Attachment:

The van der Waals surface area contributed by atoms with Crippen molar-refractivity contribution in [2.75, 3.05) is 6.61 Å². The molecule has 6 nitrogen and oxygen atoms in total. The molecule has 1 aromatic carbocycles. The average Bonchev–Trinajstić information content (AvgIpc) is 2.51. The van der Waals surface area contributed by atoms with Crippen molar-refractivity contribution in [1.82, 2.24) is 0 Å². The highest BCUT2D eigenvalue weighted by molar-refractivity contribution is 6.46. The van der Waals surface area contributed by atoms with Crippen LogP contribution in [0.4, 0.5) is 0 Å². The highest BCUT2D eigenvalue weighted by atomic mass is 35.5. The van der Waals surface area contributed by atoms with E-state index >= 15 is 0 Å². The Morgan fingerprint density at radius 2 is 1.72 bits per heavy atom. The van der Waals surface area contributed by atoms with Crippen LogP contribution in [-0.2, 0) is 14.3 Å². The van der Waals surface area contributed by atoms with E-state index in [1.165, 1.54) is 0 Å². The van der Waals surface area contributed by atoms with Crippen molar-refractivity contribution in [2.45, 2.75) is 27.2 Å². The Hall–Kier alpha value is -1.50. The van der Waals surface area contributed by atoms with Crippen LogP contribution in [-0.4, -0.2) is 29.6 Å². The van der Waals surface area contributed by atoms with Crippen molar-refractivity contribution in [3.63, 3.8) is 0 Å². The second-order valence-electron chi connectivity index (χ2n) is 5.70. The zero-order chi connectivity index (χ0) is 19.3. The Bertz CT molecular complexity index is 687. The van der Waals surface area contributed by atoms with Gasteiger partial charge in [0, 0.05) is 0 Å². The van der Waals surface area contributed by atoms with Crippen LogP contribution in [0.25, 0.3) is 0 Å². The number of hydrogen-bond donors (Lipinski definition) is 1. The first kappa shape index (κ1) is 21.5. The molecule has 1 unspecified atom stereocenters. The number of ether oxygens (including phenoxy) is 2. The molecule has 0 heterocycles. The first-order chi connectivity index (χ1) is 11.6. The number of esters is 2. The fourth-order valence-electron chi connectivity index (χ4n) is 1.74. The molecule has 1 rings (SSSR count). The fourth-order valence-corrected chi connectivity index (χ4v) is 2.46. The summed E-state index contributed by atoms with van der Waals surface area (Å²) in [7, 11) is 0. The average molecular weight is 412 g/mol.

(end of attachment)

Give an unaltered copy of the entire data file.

The van der Waals surface area contributed by atoms with Crippen molar-refractivity contribution in [2.75, 3.05) is 6.61 Å². The molecule has 6 nitrogen and oxygen atoms in total. The molecule has 1 aromatic carbocycles. The average Bonchev–Trinajstić information content (AvgIpc) is 2.51. The van der Waals surface area contributed by atoms with Crippen molar-refractivity contribution in [1.82, 2.24) is 0 Å². The highest BCUT2D eigenvalue weighted by molar-refractivity contribution is 6.46. The van der Waals surface area contributed by atoms with Crippen LogP contribution in [0.4, 0.5) is 0 Å². The highest BCUT2D eigenvalue weighted by atomic mass is 35.5. The van der Waals surface area contributed by atoms with E-state index >= 15 is 0 Å². The Morgan fingerprint density at radius 2 is 1.72 bits per heavy atom. The van der Waals surface area contributed by atoms with Crippen LogP contribution in [-0.2, 0) is 14.3 Å². The van der Waals surface area contributed by atoms with E-state index in [1.165, 1.54) is 0 Å². The van der Waals surface area contributed by atoms with Crippen molar-refractivity contribution in [2.45, 2.75) is 27.2 Å². The Hall–Kier alpha value is -1.50. The van der Waals surface area contributed by atoms with Crippen LogP contribution in [-0.4, -0.2) is 29.6 Å². The van der Waals surface area contributed by atoms with Crippen molar-refractivity contribution in [3.63, 3.8) is 0 Å². The second-order valence-electron chi connectivity index (χ2n) is 5.70. The zero-order chi connectivity index (χ0) is 19.3. The Bertz CT molecular complexity index is 687. The van der Waals surface area contributed by atoms with Gasteiger partial charge in [0, 0.05) is 0 Å². The van der Waals surface area contributed by atoms with Crippen LogP contribution in [0.25, 0.3) is 0 Å². The number of hydrogen-bond donors (Lipinski definition) is 1. The first kappa shape index (κ1) is 21.5. The molecule has 1 unspecified atom stereocenters. The number of ether oxygens (including phenoxy) is 2. The molecule has 0 heterocycles. The first-order chi connectivity index (χ1) is 11.6. The number of esters is 2. The fourth-order valence-electron chi connectivity index (χ4n) is 1.74. The molecule has 1 rings (SSSR count). The fourth-order valence-corrected chi connectivity index (χ4v) is 2.46. The summed E-state index contributed by atoms with van der Waals surface area (Å²) in [7, 11) is 0. The average molecular weight is 412 g/mol.